The Free Press, Mankato, MN

Local News

June 3, 2014

Interest in county attorney job intense after Hoffner case

Three file to replace longtime retiring attorney

MANKATO — Retiring Blue Earth County Attorney Ross Arneson came under heavy criticism in the past 17 months for his office's child pornography prosecution of a Minnesota State University football coach.

But until the final day of the two-week filing period, it looked like the 2014 race for county attorney would be the same as the seven that preceded it — with voters seeing only one name on the ballot.

That changed Tuesday when Mankato attorney Jacob Birkholz filed for the office and said he will make the prosecution of MSU head football coach Todd Hoffner an issue in the campaign.

Birkholz filed to run against Chief Assistant County Attorney Pat McDermott, who announced his run a day after Arneson said he wouldn't seek re-election.

"A fresh look at that office's management and leadership is something that I'll be bringing," said Birkholz, who has been practicing law in Mankato just since 2011 but is an MSU graduate and native of St. James.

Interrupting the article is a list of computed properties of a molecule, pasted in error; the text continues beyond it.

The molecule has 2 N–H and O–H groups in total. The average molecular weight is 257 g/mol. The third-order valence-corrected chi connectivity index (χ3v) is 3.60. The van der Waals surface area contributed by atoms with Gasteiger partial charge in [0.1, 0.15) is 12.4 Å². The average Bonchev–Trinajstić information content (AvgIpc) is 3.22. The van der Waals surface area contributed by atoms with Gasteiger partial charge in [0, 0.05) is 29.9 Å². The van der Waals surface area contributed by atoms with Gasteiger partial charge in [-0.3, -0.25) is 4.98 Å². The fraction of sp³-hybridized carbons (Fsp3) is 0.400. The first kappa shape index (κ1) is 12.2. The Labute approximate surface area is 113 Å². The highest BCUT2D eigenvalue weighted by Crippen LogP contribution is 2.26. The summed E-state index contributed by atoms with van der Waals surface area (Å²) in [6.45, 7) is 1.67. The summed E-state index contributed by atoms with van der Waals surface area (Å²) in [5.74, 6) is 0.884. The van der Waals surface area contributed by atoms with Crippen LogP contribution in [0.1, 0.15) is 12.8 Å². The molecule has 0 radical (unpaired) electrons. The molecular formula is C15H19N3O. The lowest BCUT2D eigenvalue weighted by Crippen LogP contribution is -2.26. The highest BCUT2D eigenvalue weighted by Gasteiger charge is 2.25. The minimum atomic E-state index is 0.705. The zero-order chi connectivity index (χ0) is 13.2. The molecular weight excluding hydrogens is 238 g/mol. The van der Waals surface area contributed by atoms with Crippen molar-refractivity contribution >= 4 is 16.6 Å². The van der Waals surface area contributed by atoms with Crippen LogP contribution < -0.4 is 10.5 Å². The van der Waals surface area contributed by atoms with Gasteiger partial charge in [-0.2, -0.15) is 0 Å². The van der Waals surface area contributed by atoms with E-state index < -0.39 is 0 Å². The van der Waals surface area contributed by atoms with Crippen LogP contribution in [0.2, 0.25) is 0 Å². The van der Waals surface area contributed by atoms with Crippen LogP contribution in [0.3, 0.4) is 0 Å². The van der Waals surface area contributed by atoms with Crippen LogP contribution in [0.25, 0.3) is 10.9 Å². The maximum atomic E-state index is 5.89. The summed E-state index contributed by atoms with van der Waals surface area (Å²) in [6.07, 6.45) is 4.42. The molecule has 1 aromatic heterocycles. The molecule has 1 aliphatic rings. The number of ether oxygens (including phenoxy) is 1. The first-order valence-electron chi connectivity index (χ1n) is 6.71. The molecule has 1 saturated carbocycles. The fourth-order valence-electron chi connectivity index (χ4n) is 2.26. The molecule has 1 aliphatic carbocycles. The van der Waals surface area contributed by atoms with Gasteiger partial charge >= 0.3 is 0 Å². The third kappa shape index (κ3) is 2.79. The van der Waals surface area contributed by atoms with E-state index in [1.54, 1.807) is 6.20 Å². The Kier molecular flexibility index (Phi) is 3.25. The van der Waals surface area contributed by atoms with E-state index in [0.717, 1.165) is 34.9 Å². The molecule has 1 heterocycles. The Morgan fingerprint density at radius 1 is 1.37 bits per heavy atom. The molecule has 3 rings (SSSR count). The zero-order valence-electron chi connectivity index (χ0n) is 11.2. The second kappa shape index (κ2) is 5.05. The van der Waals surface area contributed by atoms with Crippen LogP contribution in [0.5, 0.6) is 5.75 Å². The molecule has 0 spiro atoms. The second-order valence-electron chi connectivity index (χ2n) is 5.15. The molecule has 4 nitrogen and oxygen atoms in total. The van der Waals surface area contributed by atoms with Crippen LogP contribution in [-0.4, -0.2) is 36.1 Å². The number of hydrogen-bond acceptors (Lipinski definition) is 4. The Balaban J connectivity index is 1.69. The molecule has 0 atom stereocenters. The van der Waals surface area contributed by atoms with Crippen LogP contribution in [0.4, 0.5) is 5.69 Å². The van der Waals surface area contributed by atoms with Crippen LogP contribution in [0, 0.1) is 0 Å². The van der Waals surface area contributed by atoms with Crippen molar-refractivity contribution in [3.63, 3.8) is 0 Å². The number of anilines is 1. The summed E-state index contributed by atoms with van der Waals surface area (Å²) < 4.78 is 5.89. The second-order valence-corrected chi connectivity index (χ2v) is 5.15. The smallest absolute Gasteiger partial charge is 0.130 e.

Voters have had a very limited selection when deciding who holds the power of criminal prosecution in Blue Earth County for the past 30 years. The last time more than a single candidate filed for the office was 1982, according to Blue Earth County Elections Director Patty O'Connor. Every election since, the incumbent — including Arneson since 1987 — has been the only name on the ballot.

Birkholz's decision meant 2014 would be different. And then, just before the 5 p.m. filing deadline, a third candidate — Lime Township Board Chairman Karl Friedrichs — entered the race, meaning voters will be weighing in already in the Aug. 12 primary election, narrowing the list to two finalists with the winner decided in the Nov. 4 general election.

Arneson and his office came under intense criticism for the 2012 prosecution of Minnesota State University football coach Todd Hoffner for child pornography charges after images of nude children were found on his university-issued cellphone. Hoffner, who was briefly jailed and eventually lost his job, pleaded for months — through his attorneys — to have the charges dropped, explaining that the videos were simply his young children being silly following a bath.

Text Only | Photo Reprints
Local News